Social Science > Gender and Sexuality Studies

   
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A Company of One
Insecurity, Independence, and the New World of White-Collar Unemployment
Carrie M. Lane
Surveying the new culture of corporate employment and unemployment.



Breaking the Ties That Bound
The Politics of Marital Strife in Late Imperial Russia
Barbara Alpern Engel
New perspectives on marital relations, domesticity, and intimate life in imperial Russia.



Kodiak Kreol
Communities of Empire in Early Russian America
Gwenn A. Miller
Gwenn A. Miller brings to light the social, political, and economic patterns of life in the settlement, making clear that Russia's modest colonial effort off the Alaskan coast fully depended on the assistance of Alutiiq...



The Manly Art
Bare-Knuckle Prize Fighting in America
Elliott J. Gorn
Updated edition of this "exciting narrative history of boxing" (The Nation).



The Diary of Hannah Callender Sansom
Sense and Sensibility in the Age of the American Revolution
Hannah Callender Sansom (1737–1801) witnessed the effects of the tumultuous eighteenth century: political struggles, war and peace, and economic development. She experienced the pull of traditional emphases on duty, subjection, and hierarchy and the...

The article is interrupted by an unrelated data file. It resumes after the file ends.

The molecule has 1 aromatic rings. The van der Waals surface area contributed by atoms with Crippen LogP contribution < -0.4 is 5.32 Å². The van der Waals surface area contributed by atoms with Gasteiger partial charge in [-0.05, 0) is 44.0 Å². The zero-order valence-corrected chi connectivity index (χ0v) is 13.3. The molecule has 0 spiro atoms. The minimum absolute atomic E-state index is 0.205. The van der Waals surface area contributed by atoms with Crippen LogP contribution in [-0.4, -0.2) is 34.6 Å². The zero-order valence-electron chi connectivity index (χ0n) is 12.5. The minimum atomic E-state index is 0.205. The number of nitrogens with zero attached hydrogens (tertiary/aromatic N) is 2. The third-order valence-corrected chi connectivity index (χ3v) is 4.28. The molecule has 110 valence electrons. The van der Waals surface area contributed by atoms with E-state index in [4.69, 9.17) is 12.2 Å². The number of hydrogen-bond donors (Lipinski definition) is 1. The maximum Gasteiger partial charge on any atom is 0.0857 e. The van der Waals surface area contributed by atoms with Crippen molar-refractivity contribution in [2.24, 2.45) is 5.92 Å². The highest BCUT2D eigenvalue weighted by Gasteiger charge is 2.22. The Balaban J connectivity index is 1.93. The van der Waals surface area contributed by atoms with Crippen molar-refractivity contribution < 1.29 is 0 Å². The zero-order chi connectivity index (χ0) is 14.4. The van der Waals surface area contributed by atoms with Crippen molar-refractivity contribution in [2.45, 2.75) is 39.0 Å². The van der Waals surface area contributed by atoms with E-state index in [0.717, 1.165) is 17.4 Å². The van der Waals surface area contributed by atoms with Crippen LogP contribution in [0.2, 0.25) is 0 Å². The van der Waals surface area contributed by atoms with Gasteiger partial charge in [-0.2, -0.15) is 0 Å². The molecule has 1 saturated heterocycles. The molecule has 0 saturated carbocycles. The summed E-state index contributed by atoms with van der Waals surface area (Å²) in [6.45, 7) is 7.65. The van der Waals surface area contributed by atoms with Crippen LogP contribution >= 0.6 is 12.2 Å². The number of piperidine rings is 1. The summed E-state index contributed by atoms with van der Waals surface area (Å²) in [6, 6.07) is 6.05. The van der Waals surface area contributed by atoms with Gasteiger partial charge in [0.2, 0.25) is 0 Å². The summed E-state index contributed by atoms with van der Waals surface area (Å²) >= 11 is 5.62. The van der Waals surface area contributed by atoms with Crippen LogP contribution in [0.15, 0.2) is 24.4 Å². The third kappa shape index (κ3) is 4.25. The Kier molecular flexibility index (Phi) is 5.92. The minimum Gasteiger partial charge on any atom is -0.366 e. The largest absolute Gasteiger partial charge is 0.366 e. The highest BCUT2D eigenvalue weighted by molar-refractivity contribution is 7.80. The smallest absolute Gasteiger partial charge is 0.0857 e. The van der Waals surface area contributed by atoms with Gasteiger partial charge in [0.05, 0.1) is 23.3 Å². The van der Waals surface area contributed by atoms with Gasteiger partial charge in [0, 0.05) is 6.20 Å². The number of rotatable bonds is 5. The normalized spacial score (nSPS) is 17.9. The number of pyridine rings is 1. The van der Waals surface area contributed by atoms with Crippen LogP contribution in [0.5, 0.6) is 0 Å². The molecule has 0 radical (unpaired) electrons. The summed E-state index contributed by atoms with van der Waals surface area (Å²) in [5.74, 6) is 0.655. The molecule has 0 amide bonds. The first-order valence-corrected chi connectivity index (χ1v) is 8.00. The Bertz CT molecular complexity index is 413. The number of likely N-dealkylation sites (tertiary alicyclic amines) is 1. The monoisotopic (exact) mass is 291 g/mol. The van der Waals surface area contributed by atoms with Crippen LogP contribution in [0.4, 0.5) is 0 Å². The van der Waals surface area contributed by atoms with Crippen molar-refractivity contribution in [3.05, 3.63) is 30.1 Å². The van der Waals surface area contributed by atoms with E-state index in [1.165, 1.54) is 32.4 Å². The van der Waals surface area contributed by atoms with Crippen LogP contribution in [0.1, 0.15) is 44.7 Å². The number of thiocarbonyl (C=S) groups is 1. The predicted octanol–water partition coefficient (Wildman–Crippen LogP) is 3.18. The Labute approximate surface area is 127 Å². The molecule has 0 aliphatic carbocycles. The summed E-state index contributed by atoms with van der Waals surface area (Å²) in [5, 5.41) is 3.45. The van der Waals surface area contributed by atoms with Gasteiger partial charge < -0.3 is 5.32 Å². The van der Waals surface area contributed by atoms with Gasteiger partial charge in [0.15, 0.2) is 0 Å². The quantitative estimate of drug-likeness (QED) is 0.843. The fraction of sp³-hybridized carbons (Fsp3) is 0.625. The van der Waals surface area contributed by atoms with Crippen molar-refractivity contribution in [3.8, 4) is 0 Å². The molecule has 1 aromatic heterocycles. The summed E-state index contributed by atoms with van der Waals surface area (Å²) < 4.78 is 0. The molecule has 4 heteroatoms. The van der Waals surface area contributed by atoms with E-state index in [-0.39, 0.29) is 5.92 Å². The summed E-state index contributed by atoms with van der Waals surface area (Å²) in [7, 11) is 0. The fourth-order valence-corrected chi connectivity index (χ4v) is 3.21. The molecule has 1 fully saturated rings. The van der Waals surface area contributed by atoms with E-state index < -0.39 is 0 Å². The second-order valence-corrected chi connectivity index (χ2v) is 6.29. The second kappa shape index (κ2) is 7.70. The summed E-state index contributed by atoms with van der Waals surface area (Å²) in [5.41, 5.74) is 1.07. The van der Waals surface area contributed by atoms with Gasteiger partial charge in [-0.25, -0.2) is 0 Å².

From Servants to Workers
South African Domestic Workers and the Democratic State
Shireen Ally
In the past decade, hundreds of thousands of women from poorer countries have braved treacherous journeys to richer countries to work as poorly paid domestic workers. Scholars and activists denounce compromised forms of citizenship that expose these...



Bush Wives and Girl Soldiers
Women's Lives through War and Peace in Sierra Leone
Chris Coulter
During the war in Sierra Leone (1991–2002), members of various rebel movements kidnapped thousands of girls and women, some of whom came to take an active part in the armed conflict alongside the rebels. In a stunning look at the life of women in...



Counter Culture
The American Coffee Shop Waitress
Candacy A. Taylor
"Career waitresses do more than just serve food. They are part psychiatrist, part grandmother, part friend, and they serve every walk of American life: from the retired and the widowed, to the wounded and the lonely, and from the working class to the...



Becoming a Woman in the Age of Letters
Dena Goodman
Over the course of the eighteenth century, increasing numbers of French women, from the wives and daughters of artisans and merchants to countesses and queens, became writers-not authors, and not mere signers of names, but writers of letters. Taking...



Citizen Bachelors
Manhood and the Creation of the United States
John Gilbert McCurdy
In 1755 Benjamin Franklin observed "a man without a wife is but half a man" and since then historians have taken Franklin at his word. In Citizen Bachelors, John Gilbert McCurdy demonstrates that Franklin's comment was only one side of a much larger...



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